Crowdfunding helps victims to hear Pell

Victims are heartened a crowdfunding effort has already raised $30,000 to get them to Rome for Cardinal George Pell’s evidence about the Catholic Church’s handling of child sex abuse by clergy.

Whether representatives of Ballarat abuse survivors go depends on the Rome venue being open to the public when Cardinal Pell gives evidence via videolink to the child abuse royal commission.

The Ballarat and District Child Abuse Survivors group says the nation’s most senior Catholic should still be subjected to a courtroom-style setting even though he is not returning to Australia, meaning interested parties should be able to be there with him.

Cardinal George Pell at a press conference on March 31, 2014, in the Vatican. AFP Photo/Andreas Solaro

Cardinal George Pell at a press conference on March 31, 2014, in the Vatican. AFP Photo/Andreas Solaro

Spokesman David Ridsdale said the community support had given so much hope to so many survivors who just wanted to be heard.

‘It’s just given hope – not the fact that we might go to Rome, just that so many people care,’ he told AAP.

A crowdfunding effort on Go Fund Me had raised $30,000 by 6.30pm on Tuesday.

The fundraisers are seeking $55,000 to send 15 representatives of survivors, the city of Ballarat and support people to Rome.

Mr Ridsdale, a nephew and victim of Australia’s worst pedophile priest Gerald Francis Ridsdale, said he was not sure if the group would still go to Rome if they were not allowed to be in the same room as Cardinal Pell.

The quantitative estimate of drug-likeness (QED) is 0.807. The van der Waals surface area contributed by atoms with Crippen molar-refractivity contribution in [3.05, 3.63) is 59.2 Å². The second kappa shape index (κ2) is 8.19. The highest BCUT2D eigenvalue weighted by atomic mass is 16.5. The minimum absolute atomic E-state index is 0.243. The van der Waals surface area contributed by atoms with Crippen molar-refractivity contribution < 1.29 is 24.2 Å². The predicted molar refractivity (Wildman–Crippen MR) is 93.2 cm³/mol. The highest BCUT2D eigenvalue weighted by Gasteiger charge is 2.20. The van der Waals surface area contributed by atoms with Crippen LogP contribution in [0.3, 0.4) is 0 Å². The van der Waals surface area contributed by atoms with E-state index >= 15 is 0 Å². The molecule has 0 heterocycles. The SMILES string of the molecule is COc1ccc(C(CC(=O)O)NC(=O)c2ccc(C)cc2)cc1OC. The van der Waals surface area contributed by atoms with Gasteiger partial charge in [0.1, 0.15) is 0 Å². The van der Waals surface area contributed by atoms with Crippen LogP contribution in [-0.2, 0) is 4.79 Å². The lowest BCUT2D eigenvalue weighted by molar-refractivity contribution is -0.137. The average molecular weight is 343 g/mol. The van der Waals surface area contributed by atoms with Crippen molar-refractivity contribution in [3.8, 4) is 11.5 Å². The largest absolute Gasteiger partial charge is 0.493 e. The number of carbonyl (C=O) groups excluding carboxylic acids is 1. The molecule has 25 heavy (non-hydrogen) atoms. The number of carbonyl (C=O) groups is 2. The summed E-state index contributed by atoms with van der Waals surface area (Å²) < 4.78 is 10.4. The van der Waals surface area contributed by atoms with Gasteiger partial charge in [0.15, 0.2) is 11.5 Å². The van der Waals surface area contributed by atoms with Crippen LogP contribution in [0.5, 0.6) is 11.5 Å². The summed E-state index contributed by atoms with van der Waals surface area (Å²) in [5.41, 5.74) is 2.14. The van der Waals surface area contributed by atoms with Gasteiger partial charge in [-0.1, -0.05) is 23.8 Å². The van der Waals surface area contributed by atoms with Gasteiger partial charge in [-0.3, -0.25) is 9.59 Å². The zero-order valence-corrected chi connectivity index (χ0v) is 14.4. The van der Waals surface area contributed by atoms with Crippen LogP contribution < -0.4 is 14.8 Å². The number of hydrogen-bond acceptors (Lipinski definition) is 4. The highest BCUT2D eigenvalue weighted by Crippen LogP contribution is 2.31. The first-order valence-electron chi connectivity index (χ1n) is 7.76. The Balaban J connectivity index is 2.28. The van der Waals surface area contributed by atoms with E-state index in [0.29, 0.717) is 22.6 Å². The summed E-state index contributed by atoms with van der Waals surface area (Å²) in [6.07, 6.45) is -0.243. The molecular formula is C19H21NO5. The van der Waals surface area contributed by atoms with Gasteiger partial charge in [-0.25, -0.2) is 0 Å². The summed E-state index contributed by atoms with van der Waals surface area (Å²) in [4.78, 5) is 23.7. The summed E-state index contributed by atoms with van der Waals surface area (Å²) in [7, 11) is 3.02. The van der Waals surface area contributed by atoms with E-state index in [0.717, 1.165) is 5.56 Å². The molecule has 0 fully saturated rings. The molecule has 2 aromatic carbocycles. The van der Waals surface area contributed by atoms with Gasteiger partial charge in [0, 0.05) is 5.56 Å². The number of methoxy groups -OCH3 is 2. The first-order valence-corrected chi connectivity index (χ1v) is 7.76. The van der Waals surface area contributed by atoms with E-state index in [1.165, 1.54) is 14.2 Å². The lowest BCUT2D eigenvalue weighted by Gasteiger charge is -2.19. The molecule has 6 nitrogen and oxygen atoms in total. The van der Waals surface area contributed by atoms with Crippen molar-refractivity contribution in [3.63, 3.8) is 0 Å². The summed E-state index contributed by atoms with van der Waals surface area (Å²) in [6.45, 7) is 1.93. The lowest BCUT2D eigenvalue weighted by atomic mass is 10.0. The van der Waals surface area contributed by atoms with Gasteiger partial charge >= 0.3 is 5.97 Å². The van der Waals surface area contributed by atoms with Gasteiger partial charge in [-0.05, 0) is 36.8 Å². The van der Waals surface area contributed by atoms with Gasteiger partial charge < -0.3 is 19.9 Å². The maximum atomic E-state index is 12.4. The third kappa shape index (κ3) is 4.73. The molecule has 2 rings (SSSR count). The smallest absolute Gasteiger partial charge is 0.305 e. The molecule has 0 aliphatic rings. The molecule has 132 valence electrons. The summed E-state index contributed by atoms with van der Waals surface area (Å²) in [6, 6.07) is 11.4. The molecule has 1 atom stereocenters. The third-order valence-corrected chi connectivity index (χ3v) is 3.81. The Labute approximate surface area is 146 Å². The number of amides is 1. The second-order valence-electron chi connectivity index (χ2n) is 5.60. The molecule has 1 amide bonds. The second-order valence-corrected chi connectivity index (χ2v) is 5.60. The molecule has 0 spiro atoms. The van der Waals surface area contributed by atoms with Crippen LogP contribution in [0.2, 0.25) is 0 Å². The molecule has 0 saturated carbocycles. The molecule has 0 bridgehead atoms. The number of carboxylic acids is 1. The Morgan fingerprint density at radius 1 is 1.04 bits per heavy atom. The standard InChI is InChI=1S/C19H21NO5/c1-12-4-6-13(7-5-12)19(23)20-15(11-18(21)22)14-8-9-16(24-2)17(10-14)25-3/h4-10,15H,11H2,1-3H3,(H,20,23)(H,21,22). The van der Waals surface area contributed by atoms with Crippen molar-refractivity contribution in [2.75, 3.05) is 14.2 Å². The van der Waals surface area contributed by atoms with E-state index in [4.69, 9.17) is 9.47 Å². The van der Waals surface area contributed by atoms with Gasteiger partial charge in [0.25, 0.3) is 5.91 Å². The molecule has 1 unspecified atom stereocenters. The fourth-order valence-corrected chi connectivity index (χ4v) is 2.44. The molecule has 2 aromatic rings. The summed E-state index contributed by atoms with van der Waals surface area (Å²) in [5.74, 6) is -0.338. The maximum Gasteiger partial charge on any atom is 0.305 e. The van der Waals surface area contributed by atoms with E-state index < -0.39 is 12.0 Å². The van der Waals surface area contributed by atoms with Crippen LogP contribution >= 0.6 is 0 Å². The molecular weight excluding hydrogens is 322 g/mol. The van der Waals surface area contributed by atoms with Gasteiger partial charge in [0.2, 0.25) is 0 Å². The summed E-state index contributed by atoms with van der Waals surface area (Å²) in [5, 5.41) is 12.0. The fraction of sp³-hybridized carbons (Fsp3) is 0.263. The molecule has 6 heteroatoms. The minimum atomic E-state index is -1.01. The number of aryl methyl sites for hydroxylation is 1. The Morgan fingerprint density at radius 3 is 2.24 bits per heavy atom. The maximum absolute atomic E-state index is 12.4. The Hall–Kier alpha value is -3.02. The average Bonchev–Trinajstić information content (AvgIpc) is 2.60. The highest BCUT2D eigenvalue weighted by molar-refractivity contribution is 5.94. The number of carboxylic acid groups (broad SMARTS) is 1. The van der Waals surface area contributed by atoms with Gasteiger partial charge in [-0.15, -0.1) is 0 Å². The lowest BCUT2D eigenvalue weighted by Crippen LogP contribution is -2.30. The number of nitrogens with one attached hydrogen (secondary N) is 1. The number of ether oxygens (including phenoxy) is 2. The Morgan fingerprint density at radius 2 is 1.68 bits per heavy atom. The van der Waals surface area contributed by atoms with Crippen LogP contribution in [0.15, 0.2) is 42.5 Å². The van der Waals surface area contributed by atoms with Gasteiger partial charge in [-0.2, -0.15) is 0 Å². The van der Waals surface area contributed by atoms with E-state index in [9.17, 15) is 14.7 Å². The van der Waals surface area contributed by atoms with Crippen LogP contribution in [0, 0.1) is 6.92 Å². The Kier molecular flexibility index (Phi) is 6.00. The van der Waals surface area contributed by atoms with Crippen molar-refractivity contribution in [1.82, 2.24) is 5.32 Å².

‘If it’s a closed hearing I don’t imagine they’ll be revealing the location – the idea of just going to Rome to visit the Vatican is probably not on the highest agenda of most survivors.’

But he said some survivors may want to go anyway now they had the community backing and funds but that was yet to be determined.

The royal commission has said it is making inquiries about venues in Rome.

Cardinal Pell’s evidence will cover the church’s handling of abuse in the Melbourne archdiocese and Ballarat diocese over three days from February 29.

The commission agreed to the videolink after medical advice that the former Melbourne archbishop and Ballarat priest should not undertake long-haul flights due to a worsened heart condition.

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